With the two manufacturer Peugeot cars gone, remaining #1 Peugeot was the ultimate chance for the manufacturer to defend its title.

The #1 Peugeot was running P6 in class/overall, following a dash to the pits to replace its alternator; this cost the car to drop 3 laps down.

In the closing hour, the #1 Peugeot ran at a swift qualifying pace whilst in pursuit to chase the Audis and eventually overtook the #8 Audi for second position and was on the pace of catching the leading #9 Audi.

Image No: A173207
Image Credit: Audi Media Center © Ferdi Kräling Motorsport-Bild GmbH

Soon enough, that pace was not to last as the #1 Peugeot also suffered an engine failure that was identical to its sister car.

According to Peugeot, the #3 damage was the suspension mounting point separating from the carbon fibre tub, thus causing an undetected structural problem that forced the #3 to retire.

The #2 and #1 car, as well as the #4 (Peugeot 908 HDi) Oreca that suffered the same engine failure as the other two at just over an hour left in the race, was caused by the increased stress of the engines (specifically the connecting rod), writing off any chance for a Peugeot to win.

It was also said that the engine failures were partially caused by the need to keep up with the Audi’s pace.

The race itself had ideal dry weather conditions, so no rain would attempt slow the pace of the LMP1s, which was also a factor that put stress on the Peugeot engines.

These ideal conditions was a definitive factor that lead to the all-time distance record to be broken (that the #9 winning Audi achieved).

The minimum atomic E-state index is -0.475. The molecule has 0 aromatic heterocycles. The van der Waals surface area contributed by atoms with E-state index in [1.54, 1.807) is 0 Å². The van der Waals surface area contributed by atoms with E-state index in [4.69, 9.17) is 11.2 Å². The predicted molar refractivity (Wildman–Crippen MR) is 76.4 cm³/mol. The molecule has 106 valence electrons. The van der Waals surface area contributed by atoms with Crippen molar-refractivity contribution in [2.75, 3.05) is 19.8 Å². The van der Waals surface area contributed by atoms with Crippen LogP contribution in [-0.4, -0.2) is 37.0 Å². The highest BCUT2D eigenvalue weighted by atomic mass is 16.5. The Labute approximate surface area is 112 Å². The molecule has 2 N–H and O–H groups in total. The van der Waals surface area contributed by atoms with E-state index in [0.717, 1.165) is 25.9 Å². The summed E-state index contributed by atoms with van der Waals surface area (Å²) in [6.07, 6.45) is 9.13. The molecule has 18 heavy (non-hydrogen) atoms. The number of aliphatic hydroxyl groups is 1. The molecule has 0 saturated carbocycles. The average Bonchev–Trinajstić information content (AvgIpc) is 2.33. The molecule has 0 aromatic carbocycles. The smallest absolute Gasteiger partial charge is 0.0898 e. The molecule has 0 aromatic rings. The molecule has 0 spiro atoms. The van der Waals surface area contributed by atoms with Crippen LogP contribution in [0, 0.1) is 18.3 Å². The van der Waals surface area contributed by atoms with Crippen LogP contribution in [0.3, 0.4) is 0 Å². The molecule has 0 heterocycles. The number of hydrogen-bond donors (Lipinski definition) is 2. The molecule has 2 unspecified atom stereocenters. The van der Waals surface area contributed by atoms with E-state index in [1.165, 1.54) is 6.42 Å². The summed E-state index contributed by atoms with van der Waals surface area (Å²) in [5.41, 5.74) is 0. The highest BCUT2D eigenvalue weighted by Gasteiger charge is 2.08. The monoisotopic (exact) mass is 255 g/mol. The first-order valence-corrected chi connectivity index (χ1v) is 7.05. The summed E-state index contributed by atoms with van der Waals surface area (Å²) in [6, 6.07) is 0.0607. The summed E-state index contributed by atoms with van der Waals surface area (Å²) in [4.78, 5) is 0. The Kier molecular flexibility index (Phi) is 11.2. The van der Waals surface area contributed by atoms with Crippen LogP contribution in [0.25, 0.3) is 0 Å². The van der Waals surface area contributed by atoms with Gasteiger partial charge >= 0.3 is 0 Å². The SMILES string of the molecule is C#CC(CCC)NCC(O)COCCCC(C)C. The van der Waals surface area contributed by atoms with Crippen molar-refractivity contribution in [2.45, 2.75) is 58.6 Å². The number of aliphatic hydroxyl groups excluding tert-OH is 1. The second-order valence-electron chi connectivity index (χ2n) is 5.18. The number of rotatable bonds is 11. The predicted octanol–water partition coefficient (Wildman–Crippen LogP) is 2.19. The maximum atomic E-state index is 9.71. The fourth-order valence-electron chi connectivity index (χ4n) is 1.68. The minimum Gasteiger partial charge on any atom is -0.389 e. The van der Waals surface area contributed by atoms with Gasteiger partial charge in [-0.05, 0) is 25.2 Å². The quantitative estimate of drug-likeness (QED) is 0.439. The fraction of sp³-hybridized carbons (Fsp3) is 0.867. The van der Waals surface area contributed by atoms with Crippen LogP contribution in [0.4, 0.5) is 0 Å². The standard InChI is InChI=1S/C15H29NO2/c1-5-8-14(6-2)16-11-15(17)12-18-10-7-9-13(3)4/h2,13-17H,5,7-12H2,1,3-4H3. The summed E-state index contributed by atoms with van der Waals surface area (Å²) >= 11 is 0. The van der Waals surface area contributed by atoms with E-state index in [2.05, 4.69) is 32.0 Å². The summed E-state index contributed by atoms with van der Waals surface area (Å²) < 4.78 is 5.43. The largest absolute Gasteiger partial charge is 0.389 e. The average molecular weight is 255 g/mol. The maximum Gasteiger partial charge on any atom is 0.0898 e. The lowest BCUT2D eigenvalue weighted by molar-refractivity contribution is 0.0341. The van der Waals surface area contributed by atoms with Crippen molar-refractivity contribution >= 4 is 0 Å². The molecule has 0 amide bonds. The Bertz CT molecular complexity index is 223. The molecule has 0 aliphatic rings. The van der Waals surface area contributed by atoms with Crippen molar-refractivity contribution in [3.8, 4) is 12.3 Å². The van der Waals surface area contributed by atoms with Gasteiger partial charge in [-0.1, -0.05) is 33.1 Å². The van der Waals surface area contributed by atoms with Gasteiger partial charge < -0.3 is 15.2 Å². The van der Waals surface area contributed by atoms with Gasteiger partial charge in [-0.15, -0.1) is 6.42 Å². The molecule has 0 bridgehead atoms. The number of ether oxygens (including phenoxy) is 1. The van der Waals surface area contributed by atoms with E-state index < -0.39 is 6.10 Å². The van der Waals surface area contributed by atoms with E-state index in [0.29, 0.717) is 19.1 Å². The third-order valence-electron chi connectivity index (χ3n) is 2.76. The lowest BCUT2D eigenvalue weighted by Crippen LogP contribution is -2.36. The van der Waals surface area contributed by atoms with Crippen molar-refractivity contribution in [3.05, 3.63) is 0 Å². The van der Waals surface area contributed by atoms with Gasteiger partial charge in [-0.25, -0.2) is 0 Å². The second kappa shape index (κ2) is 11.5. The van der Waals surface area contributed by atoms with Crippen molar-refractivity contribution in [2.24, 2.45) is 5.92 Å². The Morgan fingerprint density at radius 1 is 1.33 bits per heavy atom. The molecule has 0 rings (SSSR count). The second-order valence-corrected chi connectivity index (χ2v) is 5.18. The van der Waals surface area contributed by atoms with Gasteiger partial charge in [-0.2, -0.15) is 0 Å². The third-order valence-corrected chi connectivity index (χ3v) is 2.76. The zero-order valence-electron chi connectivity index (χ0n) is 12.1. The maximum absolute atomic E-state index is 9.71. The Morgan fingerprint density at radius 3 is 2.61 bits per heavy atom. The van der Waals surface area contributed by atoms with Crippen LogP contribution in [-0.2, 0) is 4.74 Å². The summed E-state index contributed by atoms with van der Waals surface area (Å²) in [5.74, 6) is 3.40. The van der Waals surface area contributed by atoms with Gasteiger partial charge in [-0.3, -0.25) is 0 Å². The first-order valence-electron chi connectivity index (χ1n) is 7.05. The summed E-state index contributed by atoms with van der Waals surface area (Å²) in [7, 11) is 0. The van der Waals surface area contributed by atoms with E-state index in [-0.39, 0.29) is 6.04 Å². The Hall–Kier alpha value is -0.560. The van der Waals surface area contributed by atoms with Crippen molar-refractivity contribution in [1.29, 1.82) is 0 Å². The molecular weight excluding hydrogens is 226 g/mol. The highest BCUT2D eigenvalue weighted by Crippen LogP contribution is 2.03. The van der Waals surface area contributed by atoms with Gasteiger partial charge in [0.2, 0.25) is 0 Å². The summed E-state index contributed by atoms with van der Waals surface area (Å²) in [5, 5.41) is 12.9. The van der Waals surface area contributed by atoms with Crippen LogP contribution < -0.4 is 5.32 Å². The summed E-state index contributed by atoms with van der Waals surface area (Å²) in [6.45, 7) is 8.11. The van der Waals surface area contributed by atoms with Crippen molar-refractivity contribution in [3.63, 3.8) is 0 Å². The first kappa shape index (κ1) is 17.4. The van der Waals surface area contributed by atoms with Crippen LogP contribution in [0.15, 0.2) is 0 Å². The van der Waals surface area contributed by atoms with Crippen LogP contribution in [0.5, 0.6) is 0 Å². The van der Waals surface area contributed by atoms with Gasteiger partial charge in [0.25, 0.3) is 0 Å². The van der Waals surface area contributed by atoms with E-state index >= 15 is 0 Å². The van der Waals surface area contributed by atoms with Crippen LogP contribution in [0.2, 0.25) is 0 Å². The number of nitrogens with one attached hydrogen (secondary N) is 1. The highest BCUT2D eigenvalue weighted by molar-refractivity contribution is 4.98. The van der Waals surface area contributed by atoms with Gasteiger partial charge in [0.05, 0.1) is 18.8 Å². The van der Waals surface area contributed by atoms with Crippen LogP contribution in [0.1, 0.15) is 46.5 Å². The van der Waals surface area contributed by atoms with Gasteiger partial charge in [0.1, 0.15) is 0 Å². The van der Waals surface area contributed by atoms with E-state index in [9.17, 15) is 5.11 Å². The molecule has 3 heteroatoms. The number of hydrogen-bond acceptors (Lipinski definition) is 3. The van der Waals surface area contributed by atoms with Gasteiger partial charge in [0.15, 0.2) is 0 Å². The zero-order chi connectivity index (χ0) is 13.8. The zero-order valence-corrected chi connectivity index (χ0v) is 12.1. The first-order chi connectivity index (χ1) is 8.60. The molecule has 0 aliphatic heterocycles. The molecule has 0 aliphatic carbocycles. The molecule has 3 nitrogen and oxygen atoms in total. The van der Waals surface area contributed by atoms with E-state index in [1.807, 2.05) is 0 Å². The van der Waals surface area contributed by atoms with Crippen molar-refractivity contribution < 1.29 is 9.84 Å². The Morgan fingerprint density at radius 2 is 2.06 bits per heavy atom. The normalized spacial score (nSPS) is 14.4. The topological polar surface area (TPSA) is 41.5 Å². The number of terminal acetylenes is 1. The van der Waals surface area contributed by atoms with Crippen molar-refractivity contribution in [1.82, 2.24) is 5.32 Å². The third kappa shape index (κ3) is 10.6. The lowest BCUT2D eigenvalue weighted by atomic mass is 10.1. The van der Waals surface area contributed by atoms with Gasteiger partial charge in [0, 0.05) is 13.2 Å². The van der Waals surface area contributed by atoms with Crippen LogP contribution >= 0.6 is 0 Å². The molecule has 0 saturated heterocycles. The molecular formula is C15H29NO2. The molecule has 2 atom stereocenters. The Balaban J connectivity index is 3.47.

As Peugeot’s despair brought tears, Audi Sport sought revenge as they claimed their 9th Le Mans victory.

Image Credit: Audi Media Center © Ferdi Kräling Motorsport-Bild GmbH

A ninth victory by Audi had equalled Ferrari in the roll of honour of the endurance classic which has been held since 1923.

For the Reinhold Joest squad, it was their eleventh victory at the Le Mans 24 Hours and the seventh with Audi.

In all of its twelve Le Mans commitments so far, Audi had achieved a podium result in each of them.

For the first time, an automobile manufacturer had managed to claim a one-two-three win with diesel-powered cars at Le Mans; for the fifth consecutive time a diesel-powered vehicle won at Le Mans.

With an average speed of 225.2 km/h, the 78th edition was the fastest in the history of the race.

The victorious #9 Audi R15 TDI covered a total distance of 5,420.7 km over 397 laps at Circuit de la Sarthe.

It broke the record set in 1971 by Dr. Helmut Marko and Gijs van Lennep in the Porsche 917 (5,335.3 km); the Le Mans circuit had no chicanes on the Mulsanne Straight during that era.

The winning #9 car completed the entire distance with only eleven sets of Michelin tires (including the additional set required due to a slow puncture shortly before the end of the race).

In fact, an average of 491.9 km were driven on a single set of tires; in 2009 the tires were forced to be changed at around every 330 km – an indication for the improved efficiency of the 2010 Audi R15 ‘Plus.’

In the following years, Audi were successful enough to grasp four more Le Mans wins in a further six Le Mans 24H attempts.